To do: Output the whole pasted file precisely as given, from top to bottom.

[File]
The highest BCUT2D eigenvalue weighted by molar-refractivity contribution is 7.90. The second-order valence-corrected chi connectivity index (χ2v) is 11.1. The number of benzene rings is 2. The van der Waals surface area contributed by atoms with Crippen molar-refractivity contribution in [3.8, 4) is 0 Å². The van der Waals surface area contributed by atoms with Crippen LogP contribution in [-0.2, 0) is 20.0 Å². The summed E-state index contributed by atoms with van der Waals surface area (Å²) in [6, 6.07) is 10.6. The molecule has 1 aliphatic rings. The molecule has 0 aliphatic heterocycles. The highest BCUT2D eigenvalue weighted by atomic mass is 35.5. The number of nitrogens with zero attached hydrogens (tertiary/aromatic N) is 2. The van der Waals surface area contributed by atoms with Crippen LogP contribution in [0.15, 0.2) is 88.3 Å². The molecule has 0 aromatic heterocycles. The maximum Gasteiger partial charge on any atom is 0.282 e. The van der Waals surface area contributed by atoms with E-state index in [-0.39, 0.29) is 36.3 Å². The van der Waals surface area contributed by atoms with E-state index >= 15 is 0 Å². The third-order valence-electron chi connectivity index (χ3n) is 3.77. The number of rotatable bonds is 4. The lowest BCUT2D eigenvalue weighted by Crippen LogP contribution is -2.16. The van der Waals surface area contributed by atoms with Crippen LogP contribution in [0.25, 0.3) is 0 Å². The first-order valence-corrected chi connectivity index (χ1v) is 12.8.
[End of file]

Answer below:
The highest BCUT2D eigenvalue weighted by molar-refractivity contribution is 7.90. The second-order valence-corrected chi connectivity index (χ2v) is 11.1. The number of benzene rings is 2. The van der Waals surface area contributed by atoms with Crippen molar-refractivity contribution in [3.8, 4) is 0 Å². The van der Waals surface area contributed by atoms with Crippen LogP contribution in [-0.2, 0) is 20.0 Å². The summed E-state index contributed by atoms with van der Waals surface area (Å²) in [6, 6.07) is 10.6. The molecule has 1 aliphatic rings. The molecule has 0 aliphatic heterocycles. The highest BCUT2D eigenvalue weighted by atomic mass is 35.5. The number of nitrogens with zero attached hydrogens (tertiary/aromatic N) is 2. The van der Waals surface area contributed by atoms with Crippen LogP contribution in [0.15, 0.2) is 88.3 Å². The molecule has 0 aromatic heterocycles. The maximum Gasteiger partial charge on any atom is 0.282 e. The van der Waals surface area contributed by atoms with E-state index in [-0.39, 0.29) is 36.3 Å². The van der Waals surface area contributed by atoms with E-state index >= 15 is 0 Å². The third-order valence-electron chi connectivity index (χ3n) is 3.77. The number of rotatable bonds is 4. The lowest BCUT2D eigenvalue weighted by Crippen LogP contribution is -2.16. The van der Waals surface area contributed by atoms with Crippen LogP contribution in [0.25, 0.3) is 0 Å². The first-order valence-corrected chi connectivity index (χ1v) is 12.8.